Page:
THUNDER: It would be nice if owner Clay Bennett loosened the purse strings just a little bit for GM Sam Presti, who had almost $9 million in trade exceptions but instead had to hit the Job Lot and come home with a nice bargain. With Kendrick Perkins (a) currently hurt and (b) remarkably ineffective when healthy, Caron Butler is a nice fit in a small lineup with Serge Ibaka at the 5 and Kevin Durant at the 4, especially now with Thabo Sefolosha (calf) out four weeks. With 47 playoff games under his belt, Butler won’t wilt under the glare of the postseason the way Jeremy Lamb and Steven Adams likely will. A good addition.
CLIPPERS: At the trading deadline, they dumped Antawn Jamison and Byron Mullens – who had played a combined 11 minutes in February – and replaced them with Glen Davis and Danny Granger, arguably the two best talents on the buyout market. What this proves is that the idea of playing for Doc Rivers and with Chris Paul is somewhat intoxicating. When the Clippers get healthy – and they’re not right now – you will need sonar to measure their depth. Davis and his 69 career playoff games fill a glaring need – a backup big who can score – and Granger has to prove his career has another chapter. Forget for a minute what Davis and Granger can provide. What Rivers and GM Gary Sacks have done is assure they won’t be providing it for another team.
HAWKS: They have lost 11 of 12 since Feb. 1 – beating only the hapless Knicks – and the only reason they still have a four-game lead for the East’s final playoff spot is because no one else appears to want it. With Al Horford out for the season, Pero Antic’s two to four weeks out becoming six and Paul Millsap now on the shelf, they addressed their frontcourt chasm with Mike Muscala. Really? Hey, Danny Ferry, have a sandwich. Drink a glass of milk. Do some bleepin’ thing. Don’t know how much former Hawk Ivan Johnson would have helped, but he certainly couldn’t have hurt.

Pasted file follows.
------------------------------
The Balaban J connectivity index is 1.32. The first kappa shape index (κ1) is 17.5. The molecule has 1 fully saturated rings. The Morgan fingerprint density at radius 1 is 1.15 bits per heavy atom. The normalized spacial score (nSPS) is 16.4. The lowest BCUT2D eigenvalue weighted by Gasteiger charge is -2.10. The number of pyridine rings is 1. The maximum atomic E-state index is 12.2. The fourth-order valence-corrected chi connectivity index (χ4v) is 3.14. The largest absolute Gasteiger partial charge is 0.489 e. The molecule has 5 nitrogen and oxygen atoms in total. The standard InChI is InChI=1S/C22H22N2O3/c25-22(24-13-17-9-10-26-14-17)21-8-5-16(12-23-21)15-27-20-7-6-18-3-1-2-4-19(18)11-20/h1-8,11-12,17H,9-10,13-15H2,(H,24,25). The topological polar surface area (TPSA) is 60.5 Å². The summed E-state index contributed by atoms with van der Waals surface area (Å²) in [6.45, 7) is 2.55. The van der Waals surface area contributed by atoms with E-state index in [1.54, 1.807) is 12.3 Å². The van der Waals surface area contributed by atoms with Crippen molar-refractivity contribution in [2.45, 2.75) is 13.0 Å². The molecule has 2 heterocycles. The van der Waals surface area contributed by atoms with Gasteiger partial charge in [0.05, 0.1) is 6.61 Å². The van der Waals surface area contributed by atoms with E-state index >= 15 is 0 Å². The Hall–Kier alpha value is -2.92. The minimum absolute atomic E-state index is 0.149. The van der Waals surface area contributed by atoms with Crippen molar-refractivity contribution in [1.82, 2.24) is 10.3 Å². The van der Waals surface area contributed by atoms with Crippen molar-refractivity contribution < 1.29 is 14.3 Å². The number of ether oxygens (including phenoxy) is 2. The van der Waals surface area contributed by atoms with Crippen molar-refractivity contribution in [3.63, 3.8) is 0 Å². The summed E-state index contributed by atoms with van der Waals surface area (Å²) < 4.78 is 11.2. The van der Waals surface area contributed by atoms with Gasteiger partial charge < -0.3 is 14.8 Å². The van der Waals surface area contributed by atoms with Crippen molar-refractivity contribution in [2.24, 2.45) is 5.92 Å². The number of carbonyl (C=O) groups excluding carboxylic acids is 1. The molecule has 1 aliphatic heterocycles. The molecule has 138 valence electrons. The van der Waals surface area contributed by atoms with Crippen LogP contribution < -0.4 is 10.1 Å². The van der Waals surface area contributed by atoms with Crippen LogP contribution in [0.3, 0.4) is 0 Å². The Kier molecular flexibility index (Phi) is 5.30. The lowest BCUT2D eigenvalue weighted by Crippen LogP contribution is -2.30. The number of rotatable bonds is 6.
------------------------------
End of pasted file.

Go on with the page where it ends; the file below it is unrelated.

HEAT: It’s hard to say the team with the longest current winning streak is a loser, but the Heat could see Al Jefferson and Joakim Noah before confronting Indiana’s imposing front line in the playoffs. None of those teams will take their bigs off the floor to match Miami’s small lineup, so another frontcourt player would have helped. Instead, Miami went on the scrap heap and signed guard DeAndre Liggins instead of someone like Lou Amundson or Solomon Jones.
KNICKS: They did what a desperate team with an unlimited budget is supposed to do – clear out the dead weight (Metta World Peace and Beno Udrih) and fill those spots with players who can produce and salvage an awful season. This is the team that needed to add Baby Davis and Danny Granger, but instead they added Earl Clark, who plays the same position as Carmelo Anthony, and Shannon Brown, who plays the same position as J.R. Smith, Iman Shumpert and Tim Hardaway Jr. What may have been a greater issue in not getting players that actually fill the gaping holes in their roster is that this team may be so dysfunctional that no one wants to play there.
SUNS: With apologies to all those trying to lose weight, these guys are the biggest losers. Their buyout move was waiving Slava Kravtsov and signing journeyman Shavlik Randolph, one of a handful of players from China. At the trade deadline, GM Ryan McDonough was sitting on Emeka Okafor’s insured expiring $14 million deal, $4 million in cap room and six first-round picks over the next two years. He could have dealt Okafor and perhaps Indiana’s lottery-protected pick this year to the Lakers for a rental of Pau Gasol but insisted on not surrendering any first-round picks. That decision will haunt the Suns, who aren’t going to hold off Memphis for the West’s final playoff spot.
TRIVIA: Who was the last Rookie of the Year to play for a winning team? Answer below.